Wednesday, January 22, 2014

Aram Bajakian - There Were Flowers Also in Hell (Aram Bajakian, 2014)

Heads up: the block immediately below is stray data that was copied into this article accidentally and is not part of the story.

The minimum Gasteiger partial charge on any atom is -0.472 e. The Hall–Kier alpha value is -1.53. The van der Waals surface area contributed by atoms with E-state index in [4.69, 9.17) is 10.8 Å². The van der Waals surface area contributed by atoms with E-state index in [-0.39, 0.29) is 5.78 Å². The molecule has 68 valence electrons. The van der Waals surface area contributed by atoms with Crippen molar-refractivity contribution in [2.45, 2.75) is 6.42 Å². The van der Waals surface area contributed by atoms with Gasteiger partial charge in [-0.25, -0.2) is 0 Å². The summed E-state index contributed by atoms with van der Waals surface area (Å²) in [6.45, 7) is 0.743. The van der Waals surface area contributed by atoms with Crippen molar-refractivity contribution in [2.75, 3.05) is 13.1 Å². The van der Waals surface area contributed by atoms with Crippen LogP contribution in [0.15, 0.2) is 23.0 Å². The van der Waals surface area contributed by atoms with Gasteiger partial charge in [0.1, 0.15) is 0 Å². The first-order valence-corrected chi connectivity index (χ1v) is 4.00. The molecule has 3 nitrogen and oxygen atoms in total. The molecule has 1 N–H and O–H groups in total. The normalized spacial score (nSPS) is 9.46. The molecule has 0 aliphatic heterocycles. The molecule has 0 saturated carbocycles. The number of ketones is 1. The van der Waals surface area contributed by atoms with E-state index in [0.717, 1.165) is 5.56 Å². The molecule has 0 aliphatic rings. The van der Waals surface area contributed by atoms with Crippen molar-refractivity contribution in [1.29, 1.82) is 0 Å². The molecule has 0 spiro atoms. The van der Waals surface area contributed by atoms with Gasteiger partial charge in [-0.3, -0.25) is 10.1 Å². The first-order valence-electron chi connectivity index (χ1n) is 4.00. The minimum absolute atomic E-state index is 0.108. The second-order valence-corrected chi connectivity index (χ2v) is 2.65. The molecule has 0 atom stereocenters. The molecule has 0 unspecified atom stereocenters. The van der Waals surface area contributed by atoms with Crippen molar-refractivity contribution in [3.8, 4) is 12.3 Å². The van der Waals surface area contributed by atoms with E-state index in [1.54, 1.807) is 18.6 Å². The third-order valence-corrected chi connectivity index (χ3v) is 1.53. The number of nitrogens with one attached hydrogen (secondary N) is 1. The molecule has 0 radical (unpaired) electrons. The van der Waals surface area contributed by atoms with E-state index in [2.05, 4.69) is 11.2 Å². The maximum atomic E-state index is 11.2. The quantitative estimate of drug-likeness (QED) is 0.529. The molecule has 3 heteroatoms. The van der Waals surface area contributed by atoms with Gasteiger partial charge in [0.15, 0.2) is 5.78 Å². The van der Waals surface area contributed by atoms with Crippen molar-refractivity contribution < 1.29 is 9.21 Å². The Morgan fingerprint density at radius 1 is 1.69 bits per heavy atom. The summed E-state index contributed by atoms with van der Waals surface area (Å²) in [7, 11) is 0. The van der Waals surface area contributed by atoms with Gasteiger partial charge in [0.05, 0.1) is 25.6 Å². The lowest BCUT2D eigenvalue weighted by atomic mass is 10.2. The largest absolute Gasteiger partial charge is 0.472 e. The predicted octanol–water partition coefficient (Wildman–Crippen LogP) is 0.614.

Originally planned as a blues record, Aram Bajakian's new album shape-shifted into something a little different over the course of recording with bassist Shazhad Ismaily and drummer Jerome Jennings. The moods and modes began to expand and he drew on the experience of playing with musicians as diverse as Lou Reed and Diana Krall to create an album that encompasses a wide range of emotional expression. They absolutely blast out of the gates with the most blues influenced track on the album, “Texas Cannonball.” It’s a wonderful in your face stew of rock/blues/twang guitar with a furious bass and blues backbeat. Imagine one of Freddie King’s great instrumental shuffles blasted into orbit and you get the idea. This segues into Bajakian’s tribute to his former boss Lou Reed, “Louish.” Developing a droning and buzzing tone like Reed often used as a signature guitar technique, the trio moves into a spacier meditation, before returning to the vibrating drone to end the performance. “Requiem for 5 Pointz” slows things down to an atmospheric and elegiac tone poem that has some sparks of energy shooting like comets against the evening sky. Going in the opposite direction entirely, “Orbisonian” takes off for some breathless fun with snarling guitar arcing over loping bass and drums. They mine a funky groove on “Rent Party” digging in and getting dirty and gritty, channeling blues musicians who played real rent parties in the ‘40’s and ‘50’s like John Lee Hooker, stomping hard and clearing the floor to dance. “Labor on 57th” is a very interesting performance as the trio balances two different grooves: one a spare, spacey feel that is juxtaposed against a faster paced section that sounds like the theme of an TV show from another dimension. Finally on “The Kids Don’t Want To Sleep” there is some serious heavy metal grinding with wicked percussion and snarling heavy stomp. Bajakian brings it all back home on the closing track “For Julia.” An emotional solo guitar performance, he ends this album with a touch of mystery and mindfulness that bodes well for the future.